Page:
Review – Hawthorn Farm

I received my seed packets from Hawthorn Farm in very timely fashion.  Included, were some plug packs due to having ordered a bit late in the season, and a surprise addition, a tomato variety called Druzba. As I have never received “live plants” or plugs before in the mail, I was very curious about how they were shipped, and here it is.


I found Hawthorn Farm doing an online search for seeds, and they were one of the first to come up for my area.  Here is their link:

Ever wonder what a certified organic seal looks like? Well, here is one:

Certified organic seal.

Certified organic seal.

These symbols are supposed to mean that seeds are truly organic and not genetically modified.

Aside from the review,  I just wanted to say a bit about organic certification. I can not understand why GMO foods are not required to have certification to identify that a seed is GMO.  You would think the public has a right to know that a seed has been genetically modified more than they would a natural heritage seed which has withstood the test of time.  When I shop seeds and pick up a packet that has no GMO certification or Heritage either, to identify its origins, it is coming from a source “unknown” and I simply do not buy it.  I do not know if its blossoms will carry GMO pollen, or other unknown adversaries missed by tests that may inadvertently contaminate my pure varieties. No GMO certification means “unknown origin”, which in turn means I am shopping stupid, and personally that’s not a label I wish to carry.

So.., back to Hawthorn.

Here is what absolutely sold me on shopping from them:  a clear picture of the almost “mystical” process of pollination from their website.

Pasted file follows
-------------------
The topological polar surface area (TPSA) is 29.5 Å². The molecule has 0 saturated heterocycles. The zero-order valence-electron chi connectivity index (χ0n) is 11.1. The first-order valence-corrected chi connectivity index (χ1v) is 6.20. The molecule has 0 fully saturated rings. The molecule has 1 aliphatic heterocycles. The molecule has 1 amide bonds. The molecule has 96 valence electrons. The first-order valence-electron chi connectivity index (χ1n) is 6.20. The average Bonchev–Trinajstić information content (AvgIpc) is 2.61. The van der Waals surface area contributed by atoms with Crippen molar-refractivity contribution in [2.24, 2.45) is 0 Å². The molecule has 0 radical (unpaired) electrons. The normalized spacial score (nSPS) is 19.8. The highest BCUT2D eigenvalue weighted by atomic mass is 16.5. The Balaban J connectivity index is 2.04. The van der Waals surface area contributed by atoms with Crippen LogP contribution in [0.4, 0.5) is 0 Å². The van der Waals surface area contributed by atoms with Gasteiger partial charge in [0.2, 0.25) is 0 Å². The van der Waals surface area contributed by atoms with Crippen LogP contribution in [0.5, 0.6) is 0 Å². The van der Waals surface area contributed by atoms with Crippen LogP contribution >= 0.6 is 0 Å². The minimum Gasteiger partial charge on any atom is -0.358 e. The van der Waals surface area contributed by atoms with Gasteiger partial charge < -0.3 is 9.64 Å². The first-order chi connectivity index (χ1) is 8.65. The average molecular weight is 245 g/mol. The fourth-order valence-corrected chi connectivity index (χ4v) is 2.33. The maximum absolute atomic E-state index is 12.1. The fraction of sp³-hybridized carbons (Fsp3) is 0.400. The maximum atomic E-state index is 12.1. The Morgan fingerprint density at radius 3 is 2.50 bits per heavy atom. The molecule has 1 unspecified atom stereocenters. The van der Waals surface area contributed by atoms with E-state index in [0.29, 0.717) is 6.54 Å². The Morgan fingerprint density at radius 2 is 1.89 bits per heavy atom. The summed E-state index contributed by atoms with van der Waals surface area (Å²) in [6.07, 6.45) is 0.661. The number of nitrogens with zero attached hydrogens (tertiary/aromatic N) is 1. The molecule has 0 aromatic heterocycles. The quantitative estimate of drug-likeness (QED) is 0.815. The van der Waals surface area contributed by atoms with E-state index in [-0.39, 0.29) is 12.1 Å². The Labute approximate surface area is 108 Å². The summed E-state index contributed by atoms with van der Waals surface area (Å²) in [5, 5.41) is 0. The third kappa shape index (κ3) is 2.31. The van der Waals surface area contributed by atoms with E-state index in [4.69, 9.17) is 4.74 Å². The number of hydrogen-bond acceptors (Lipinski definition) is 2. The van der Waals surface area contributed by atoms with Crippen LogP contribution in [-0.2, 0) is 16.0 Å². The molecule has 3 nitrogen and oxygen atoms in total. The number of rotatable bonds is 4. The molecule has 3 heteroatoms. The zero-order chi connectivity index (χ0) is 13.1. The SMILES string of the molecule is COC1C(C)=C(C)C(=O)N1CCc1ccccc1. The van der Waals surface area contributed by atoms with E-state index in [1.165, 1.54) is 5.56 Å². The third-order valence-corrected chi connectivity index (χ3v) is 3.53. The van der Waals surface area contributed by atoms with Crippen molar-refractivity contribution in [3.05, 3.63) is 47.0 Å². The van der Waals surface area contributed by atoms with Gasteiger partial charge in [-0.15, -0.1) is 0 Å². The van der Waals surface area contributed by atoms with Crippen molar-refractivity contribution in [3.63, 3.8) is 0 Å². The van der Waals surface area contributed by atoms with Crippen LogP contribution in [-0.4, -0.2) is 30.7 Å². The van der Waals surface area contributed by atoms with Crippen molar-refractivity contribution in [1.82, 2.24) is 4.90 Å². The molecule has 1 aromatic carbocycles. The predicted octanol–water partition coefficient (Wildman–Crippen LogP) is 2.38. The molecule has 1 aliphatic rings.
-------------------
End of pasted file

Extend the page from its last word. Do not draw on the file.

pollinating squash

Hawthorn Farm- pollinating squash. Copyright Hawthorn Farm.

For the website experience, I found it easy to navigate, no more than one or two clicks to the next seed. The photos were actual photos, often including what the inside of a cut vegetable looked like.  When you wanted more detail of how a plant looked, you clicked on the small picture and got a large near life size, full quality resolution photo, to help you decide if that’s what you wanted.  I enjoyed seeing photos of the whole process of the vegetables from seed sprouts, to drying, and preserving, from harvest to table. Yes, it’s a real place! These were the types of experiences in life I wanted; growing was only part of the experience. Preparing and preserving for the table were the other. They also carried some particular varieties I was interested in.

The most notable, about my experience with Hawthorne Farm is the information on the packets themselves, which for the small space available are quite loaded with UN-generic, custom tips. The practical information for each plant spoke of their actual growing experience with the plant. A far cry from any info I could find on the internet. When dealing with larger companies, information on the seed packs is often too brief to be of any use. It’s funny (but not!) that the bigger a company gets, the less product you get.  Contrarily, Hawthorne was a real and rewarding experience.  I look forward to exploring some of their other varieties. I will post my progress with the seeds, and hopefully let you know how biting into a fully grown fresh Druzba tomato is like.


Tomato_Druzba. Copyright Hawthorn Farm

Hawthorn seed packs.

Hawthorn Farm seed packs experience.

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